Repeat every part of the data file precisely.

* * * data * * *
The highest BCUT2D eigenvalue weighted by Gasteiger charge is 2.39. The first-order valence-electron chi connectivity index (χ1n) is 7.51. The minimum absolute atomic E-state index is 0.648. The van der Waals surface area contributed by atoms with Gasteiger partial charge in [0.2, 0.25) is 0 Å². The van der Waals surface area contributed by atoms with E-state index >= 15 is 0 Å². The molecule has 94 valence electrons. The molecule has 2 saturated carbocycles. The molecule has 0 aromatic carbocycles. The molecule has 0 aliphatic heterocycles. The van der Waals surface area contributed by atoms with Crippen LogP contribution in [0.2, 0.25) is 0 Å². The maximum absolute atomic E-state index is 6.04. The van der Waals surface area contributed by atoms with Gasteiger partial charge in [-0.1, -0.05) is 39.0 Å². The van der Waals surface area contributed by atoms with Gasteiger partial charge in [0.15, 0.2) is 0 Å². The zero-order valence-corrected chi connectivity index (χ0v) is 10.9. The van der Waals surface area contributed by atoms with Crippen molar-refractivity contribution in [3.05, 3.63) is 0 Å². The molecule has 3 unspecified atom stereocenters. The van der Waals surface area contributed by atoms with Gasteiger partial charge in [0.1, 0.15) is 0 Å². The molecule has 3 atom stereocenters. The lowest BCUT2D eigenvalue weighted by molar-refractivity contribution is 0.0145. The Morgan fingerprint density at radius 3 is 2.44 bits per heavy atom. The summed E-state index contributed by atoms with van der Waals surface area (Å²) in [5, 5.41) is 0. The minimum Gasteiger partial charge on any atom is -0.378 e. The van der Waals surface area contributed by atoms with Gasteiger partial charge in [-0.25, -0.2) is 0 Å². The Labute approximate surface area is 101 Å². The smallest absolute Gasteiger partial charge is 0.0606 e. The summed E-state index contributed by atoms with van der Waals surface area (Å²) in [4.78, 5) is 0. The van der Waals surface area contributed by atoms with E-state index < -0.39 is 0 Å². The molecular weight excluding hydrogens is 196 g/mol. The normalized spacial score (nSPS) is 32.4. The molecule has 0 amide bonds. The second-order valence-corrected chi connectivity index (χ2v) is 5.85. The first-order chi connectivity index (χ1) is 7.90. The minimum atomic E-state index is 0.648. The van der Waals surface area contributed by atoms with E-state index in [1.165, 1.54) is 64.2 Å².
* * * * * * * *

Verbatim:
The highest BCUT2D eigenvalue weighted by Gasteiger charge is 2.39. The first-order valence-electron chi connectivity index (χ1n) is 7.51. The minimum absolute atomic E-state index is 0.648. The van der Waals surface area contributed by atoms with Gasteiger partial charge in [0.2, 0.25) is 0 Å². The van der Waals surface area contributed by atoms with E-state index >= 15 is 0 Å². The molecule has 94 valence electrons. The molecule has 2 saturated carbocycles. The molecule has 0 aromatic carbocycles. The molecule has 0 aliphatic heterocycles. The van der Waals surface area contributed by atoms with Crippen LogP contribution in [0.2, 0.25) is 0 Å². The maximum absolute atomic E-state index is 6.04. The van der Waals surface area contributed by atoms with Gasteiger partial charge in [-0.1, -0.05) is 39.0 Å². The van der Waals surface area contributed by atoms with Gasteiger partial charge in [0.15, 0.2) is 0 Å². The zero-order valence-corrected chi connectivity index (χ0v) is 10.9. The van der Waals surface area contributed by atoms with Crippen molar-refractivity contribution in [3.05, 3.63) is 0 Å². The molecule has 3 unspecified atom stereocenters. The van der Waals surface area contributed by atoms with Gasteiger partial charge in [0.1, 0.15) is 0 Å². The molecule has 3 atom stereocenters. The lowest BCUT2D eigenvalue weighted by molar-refractivity contribution is 0.0145. The Morgan fingerprint density at radius 3 is 2.44 bits per heavy atom. The summed E-state index contributed by atoms with van der Waals surface area (Å²) in [5, 5.41) is 0. The minimum Gasteiger partial charge on any atom is -0.378 e. The van der Waals surface area contributed by atoms with Gasteiger partial charge in [-0.25, -0.2) is 0 Å². The Labute approximate surface area is 101 Å². The smallest absolute Gasteiger partial charge is 0.0606 e. The summed E-state index contributed by atoms with van der Waals surface area (Å²) in [4.78, 5) is 0. The van der Waals surface area contributed by atoms with E-state index < -0.39 is 0 Å². The molecular weight excluding hydrogens is 196 g/mol. The normalized spacial score (nSPS) is 32.4. The molecule has 0 amide bonds. The second-order valence-corrected chi connectivity index (χ2v) is 5.85. The first-order chi connectivity index (χ1) is 7.90. The minimum atomic E-state index is 0.648. The van der Waals surface area contributed by atoms with E-state index in [1.165, 1.54) is 64.2 Å².